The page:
How 5G Could Change the Sports Broadcasting and Viewing Experience

To begin with, boosting video transmission speeds by 10 to 100 times

With the introduction of 5G, the NBA will soon be able to bring the game to life with 360 video. The NBA wants to use the next generation of the internet to reach the next generation of fans. Philip Pacheco/Anadolu Agency/Getty Images
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Every year, Fox Sports temporarily installs 39 miles of fiber optic cable throughout the golf course hosting the U.S. Open Championship. The expensive rigging is the only way for the network to transmit live, high-definition video from far-flung holes to its central production trucks in a timely enough manner.

Or it was, until last year, when Fox Sports teamed with AT&T, Intel and Ericsson to test replacement of terrestrial lines with 5G wireless service, the nascent next generation of cell service that’s expected to boost speeds by 10 to 100 times what’s currently available.

The results, according to a recent white paper on the project, showed the promise of a nimbler filming and production process with wireless cameras that could allow for more behind-the-scenes footage, 360-degree capture and other new windows into the action. It would also cut costs by at least 34 percent with much more potential savings as cell coverage expands and improves.

The trial is one of the less flashy but still substantial ways that sports leagues, broadcasters and carriers expect 5G to transform the business of capturing and disseminating live sports media. Between mixed-reality streaming, instant in-stadium supplemental content and production efficiencies that will make them possible at scale, the technology is expected to bring a new level of immersion to the viewing experience.

“What we did at the U.S. Open was a very simple validation of what we think 5G will be able to do for our business one day,” said Michael Davies, svp, field and technical operations, Fox Sports. “In time, 5G—in one of its many manifestations—will be a fundamental part of how we contribute programming, but quite possibly, how we consume it also.”

While an expansive 5G network likely won’t be widely available to consumers this year, leagues and broadcasters have already started experimenting with using the virtual reality streaming capabilities it enables to make far-removed fans feel like they’re in the midst of the action.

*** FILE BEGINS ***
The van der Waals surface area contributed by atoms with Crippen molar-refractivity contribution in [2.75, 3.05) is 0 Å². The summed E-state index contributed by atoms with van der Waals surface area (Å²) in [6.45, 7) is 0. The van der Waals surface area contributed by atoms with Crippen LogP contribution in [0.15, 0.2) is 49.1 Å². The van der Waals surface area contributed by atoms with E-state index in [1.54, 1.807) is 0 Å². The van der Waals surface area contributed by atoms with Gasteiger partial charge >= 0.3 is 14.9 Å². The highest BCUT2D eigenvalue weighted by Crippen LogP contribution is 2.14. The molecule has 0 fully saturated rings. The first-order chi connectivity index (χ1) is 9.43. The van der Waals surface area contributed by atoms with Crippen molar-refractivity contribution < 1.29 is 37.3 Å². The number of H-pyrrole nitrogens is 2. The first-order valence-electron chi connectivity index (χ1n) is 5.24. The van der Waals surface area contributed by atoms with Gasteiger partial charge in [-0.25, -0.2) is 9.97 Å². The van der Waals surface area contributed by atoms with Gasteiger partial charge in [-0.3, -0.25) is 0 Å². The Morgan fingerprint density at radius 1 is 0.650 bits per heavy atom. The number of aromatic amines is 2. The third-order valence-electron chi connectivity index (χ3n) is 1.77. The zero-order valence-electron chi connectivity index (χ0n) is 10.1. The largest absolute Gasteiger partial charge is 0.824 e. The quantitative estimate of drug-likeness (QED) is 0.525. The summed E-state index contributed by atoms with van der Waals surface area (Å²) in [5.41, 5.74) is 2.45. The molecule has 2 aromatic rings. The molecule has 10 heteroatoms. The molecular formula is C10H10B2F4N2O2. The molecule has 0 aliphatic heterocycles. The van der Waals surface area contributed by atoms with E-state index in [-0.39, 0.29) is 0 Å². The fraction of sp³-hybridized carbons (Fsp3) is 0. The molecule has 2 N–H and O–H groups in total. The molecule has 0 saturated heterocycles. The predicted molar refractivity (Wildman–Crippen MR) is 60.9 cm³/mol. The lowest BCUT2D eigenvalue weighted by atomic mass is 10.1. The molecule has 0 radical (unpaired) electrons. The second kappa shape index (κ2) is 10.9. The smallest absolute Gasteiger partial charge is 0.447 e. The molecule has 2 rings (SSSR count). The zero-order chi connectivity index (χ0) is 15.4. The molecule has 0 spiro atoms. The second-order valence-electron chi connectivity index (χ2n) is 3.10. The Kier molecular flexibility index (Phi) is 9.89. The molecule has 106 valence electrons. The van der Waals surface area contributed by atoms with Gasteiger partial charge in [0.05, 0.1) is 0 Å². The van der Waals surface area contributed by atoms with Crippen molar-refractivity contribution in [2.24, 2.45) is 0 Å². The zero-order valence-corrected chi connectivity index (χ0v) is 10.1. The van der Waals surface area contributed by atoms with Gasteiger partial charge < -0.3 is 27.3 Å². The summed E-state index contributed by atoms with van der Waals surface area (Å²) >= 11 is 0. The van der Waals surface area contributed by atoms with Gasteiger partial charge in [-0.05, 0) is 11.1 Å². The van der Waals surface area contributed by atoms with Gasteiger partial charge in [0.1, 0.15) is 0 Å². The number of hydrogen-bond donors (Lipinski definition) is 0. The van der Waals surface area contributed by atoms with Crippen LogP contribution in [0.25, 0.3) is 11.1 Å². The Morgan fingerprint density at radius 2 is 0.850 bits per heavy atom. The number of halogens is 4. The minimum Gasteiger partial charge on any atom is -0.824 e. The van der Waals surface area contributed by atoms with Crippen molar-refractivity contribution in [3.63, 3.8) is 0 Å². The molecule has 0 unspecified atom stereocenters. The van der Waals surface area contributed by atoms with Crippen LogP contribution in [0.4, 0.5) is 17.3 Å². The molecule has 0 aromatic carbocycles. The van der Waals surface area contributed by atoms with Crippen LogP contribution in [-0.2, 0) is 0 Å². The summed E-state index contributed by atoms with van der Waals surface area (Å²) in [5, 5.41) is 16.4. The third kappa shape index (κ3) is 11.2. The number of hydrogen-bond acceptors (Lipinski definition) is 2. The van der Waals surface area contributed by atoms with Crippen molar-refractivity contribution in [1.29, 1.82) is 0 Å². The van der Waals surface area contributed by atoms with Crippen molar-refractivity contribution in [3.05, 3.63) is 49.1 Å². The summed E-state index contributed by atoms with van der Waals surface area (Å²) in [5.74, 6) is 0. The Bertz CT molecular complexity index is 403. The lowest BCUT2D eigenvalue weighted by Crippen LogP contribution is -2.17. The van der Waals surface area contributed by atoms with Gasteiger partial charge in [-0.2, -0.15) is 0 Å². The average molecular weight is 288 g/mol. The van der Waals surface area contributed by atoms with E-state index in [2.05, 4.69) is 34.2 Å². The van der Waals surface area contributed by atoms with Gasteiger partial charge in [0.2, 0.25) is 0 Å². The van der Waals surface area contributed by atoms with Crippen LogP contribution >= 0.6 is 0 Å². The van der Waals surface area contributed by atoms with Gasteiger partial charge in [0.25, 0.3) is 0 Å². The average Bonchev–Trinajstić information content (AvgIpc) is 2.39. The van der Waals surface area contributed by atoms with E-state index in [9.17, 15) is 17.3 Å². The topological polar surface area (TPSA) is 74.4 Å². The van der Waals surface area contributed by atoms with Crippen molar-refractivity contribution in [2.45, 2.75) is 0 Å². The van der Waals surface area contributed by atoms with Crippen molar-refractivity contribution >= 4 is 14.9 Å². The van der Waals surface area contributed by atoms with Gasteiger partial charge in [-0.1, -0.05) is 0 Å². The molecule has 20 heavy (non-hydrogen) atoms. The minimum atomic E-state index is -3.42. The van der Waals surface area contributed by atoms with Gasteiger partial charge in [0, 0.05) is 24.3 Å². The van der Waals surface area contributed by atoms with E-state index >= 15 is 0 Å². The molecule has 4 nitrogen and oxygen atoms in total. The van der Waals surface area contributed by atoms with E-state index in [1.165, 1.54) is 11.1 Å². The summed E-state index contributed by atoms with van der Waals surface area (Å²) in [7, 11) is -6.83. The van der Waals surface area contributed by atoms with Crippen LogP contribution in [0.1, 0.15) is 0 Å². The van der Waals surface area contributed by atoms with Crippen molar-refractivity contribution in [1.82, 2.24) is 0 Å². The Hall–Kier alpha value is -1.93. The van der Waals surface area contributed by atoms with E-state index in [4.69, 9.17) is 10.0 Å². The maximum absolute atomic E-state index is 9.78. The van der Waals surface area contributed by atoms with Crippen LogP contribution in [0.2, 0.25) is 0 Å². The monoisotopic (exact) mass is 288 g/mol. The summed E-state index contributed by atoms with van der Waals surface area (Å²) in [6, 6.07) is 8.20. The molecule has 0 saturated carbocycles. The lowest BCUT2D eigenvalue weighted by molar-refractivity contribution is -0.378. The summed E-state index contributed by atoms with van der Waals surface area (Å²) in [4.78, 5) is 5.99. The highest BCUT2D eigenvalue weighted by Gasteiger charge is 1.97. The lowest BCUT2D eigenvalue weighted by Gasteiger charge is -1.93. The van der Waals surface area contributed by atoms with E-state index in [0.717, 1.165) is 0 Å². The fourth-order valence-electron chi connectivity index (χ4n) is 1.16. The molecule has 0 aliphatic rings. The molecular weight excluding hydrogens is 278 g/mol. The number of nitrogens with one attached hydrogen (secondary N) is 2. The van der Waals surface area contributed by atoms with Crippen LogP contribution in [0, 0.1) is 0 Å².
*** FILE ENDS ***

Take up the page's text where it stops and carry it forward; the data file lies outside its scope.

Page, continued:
Last November, for instance, the Sacramento Kings partnered with Verizon to test what they claim was the first-ever live 360-degree VR stream of a game over 5G by a professional U.S. sports franchise. The organization used the demo to give local youth a simulation of court-side seats.

The NBA sees capabilities like those as crucial to building an increasingly global fan base, where fans may never have the opportunity to actually attend a game. The league is also looking into using the geographical targeting that high-speed mobile streaming provides to include custom color commentary from local influencers.

“NBA fans are young and tech-savvy and increasingly consuming content on mobile,” said the NBA’s president of global content and media distribution, Bill Koenig. “As we continue to explore emerging technologies like augmented and virtual reality, 5G will play an important role in delivering immersive experiences more effectively and efficiently.”

The NFL may start testing 5G-enabled features this year through some of its individual team apps, according to chief information officer Michelle McKenna-Doyle. The process will start with an extensive fan survey to gauge popular interest in a range of hypothetical mobile functions, like VR and instant mobile replays.

“We’re kind of in that phase where there aren’t 5G devices on the market yet, and all of the carriers are working furiously to equip all cities, stadiums, etcetera, with 5G, so we’re right there at the intersection of that,” McKenna-Doyle said. “There’s lots of good ideas out there and it’s just about getting them down, getting them prioritized and then the not-so-fun part of making sure all the infrastructure’s in place.”

New opportunities for 5G integration also extend to the on-site event experience. AT&T recently announced that it plans to install 5G network capabilities in the Dallas Cowboys’ AT&T Stadium. The carrier sees the new connection speeds eventually making way for features like HD 360-degree instant replays or VR views of locker room celebrations.

“5G is expected to alter the in-stadium experience in dramatic, exciting ways by blurring the physical and digital experience in ways that are simply not possible on today’s networks,” said Igal Elbaz, AT&T’s svp, wireless technology.

AT&T also recently teamed with Nokia and an augmented-reality media company called Jaunt to offer fans at an Atlanta Falcons game the chance to perform touchdown dances that are then re-created in hologram form through a 5G connection.

“Immersive media experiences are going to be one of the things that are unique on 5G,” said Jaunt CEO Mitzi Reaugh. “We’re really focused on AR because we think there’s a lot of use cases. … It’s very user-friendly and something that is accessible to most people.”

This story first appeared in the Feb. 4, 2019, issue of Adweek magazine. Click here to subscribe.

@patrickkulp Patrick Kulp is an emerging tech reporter at Adweek.